Posts Tagged ‘The West Wing’


New Year, new politics

January 5, 2015

New Year, new government (fingers crossed).  Yes, it’s election year, so – advance warning – I’ll be straying quite a bit from my original brief of looking at tax consultations to take in looking at the wider field of policy and politics.

And I should explain that over the Christmas break I’ve been compulsively re-watching the boxed set of The West Wing

In the episode “College Kids” (West Wing, Season 4 episode 3) the idea is floated of making bonus payments over £1m non-deductible in calculating companies’ profits for corporation tax and using the resulting tax to make university fees fully deductible against income tax.

Why don’t we do that?

Personally I benefited from four years of free higher education and a maintenance grant and I believe that education is a public good to which every citizen is entitled.  If I were in charge I’d abolish student fees, reinstate student grants, and repay everyone who’s had to take out a student loan since they were introduced.  Parents and guardians and grandparents and enterprising students should at the very least be able to get an income tax deduction for any student fees they pay.  There is, even, a mechanism for getting that done – remember deeds of covenant?  Publish a form of words for a new Education Covenant which the donor can sign (to give an audit trail) and then let them claim back (via their self assessment) the tax on every payment they make to an undergraduate student.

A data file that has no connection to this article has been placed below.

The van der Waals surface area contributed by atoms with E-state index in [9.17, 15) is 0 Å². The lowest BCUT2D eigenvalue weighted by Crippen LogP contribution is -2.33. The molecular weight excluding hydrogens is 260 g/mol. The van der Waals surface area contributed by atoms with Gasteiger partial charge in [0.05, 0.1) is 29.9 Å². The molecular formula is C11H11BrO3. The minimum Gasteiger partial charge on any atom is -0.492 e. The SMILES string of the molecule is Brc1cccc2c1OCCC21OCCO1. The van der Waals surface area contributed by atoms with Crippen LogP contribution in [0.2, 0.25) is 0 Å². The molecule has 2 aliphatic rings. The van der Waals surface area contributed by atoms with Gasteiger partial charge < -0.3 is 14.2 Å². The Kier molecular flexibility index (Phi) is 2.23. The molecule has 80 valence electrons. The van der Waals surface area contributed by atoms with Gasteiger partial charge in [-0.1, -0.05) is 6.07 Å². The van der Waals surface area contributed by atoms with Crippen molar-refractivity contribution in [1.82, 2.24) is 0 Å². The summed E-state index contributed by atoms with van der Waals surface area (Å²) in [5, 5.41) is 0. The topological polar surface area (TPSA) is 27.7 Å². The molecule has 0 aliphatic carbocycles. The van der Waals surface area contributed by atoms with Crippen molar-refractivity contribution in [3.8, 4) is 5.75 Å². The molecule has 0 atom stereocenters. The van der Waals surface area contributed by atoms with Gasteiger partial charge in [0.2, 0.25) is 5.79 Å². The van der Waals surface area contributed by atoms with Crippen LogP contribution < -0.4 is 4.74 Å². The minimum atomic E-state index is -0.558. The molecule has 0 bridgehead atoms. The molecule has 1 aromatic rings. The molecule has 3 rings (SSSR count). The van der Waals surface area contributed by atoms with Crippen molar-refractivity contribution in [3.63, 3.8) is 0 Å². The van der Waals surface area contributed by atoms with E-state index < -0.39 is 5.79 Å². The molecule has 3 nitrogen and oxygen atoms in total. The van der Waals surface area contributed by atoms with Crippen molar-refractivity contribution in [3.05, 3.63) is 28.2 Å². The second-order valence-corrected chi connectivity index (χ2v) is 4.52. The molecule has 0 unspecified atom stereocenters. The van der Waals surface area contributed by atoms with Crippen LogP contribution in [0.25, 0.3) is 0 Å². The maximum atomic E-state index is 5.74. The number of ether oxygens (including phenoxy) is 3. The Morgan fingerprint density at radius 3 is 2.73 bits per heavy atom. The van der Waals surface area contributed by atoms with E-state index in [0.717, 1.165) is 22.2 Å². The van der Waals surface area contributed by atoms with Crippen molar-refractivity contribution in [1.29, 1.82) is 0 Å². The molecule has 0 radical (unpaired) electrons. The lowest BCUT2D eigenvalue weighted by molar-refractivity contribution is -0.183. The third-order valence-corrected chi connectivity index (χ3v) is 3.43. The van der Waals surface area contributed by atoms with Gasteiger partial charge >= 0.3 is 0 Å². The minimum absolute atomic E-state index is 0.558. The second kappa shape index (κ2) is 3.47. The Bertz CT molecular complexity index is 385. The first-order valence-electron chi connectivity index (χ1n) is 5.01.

About half a million students start full time university undergraduate courses each year.  Let’s ignore Scotland for the moment (sorry Scotland) and assume they all pay £9000 a year in fees.  That’s 4.5 billion, if I haven’t missed a decimal place.  Tax relief on that at 20% would be 900m, yes?  Multiply it by three (assuming they all do three year courses – back of an envelope figures) £1.8 bn

How are we going to pay for it?

The West Wing way.

The basic presumption is that earnings of more than a million aren’t really remuneration, rewards for services rendered: they are more akin to a distribution of profits.  So why should they be tax deductible for the company that pays them?

There were 11,000 people with incomes over £1m in 2011/12 of whom more than 3000 had incomes of more than £2m.

Call it about 15 billion (11,000 x £1m plus another 3,000 x £1m for the ones with £2m and then round it up by another two for the “more than” element – back of an envelope figures, sorry.)

Corporation tax on 15 billion at 20% would be £3bn and, oh look, we might be able to give some grants to the post-grads too…

Why didn’t they do it in the West Wing?  I haven’t got that far yet, but I imagine it was politics.

Why don’t we?  We have an election coming up.  Let’s put it into the questions we ask candidates.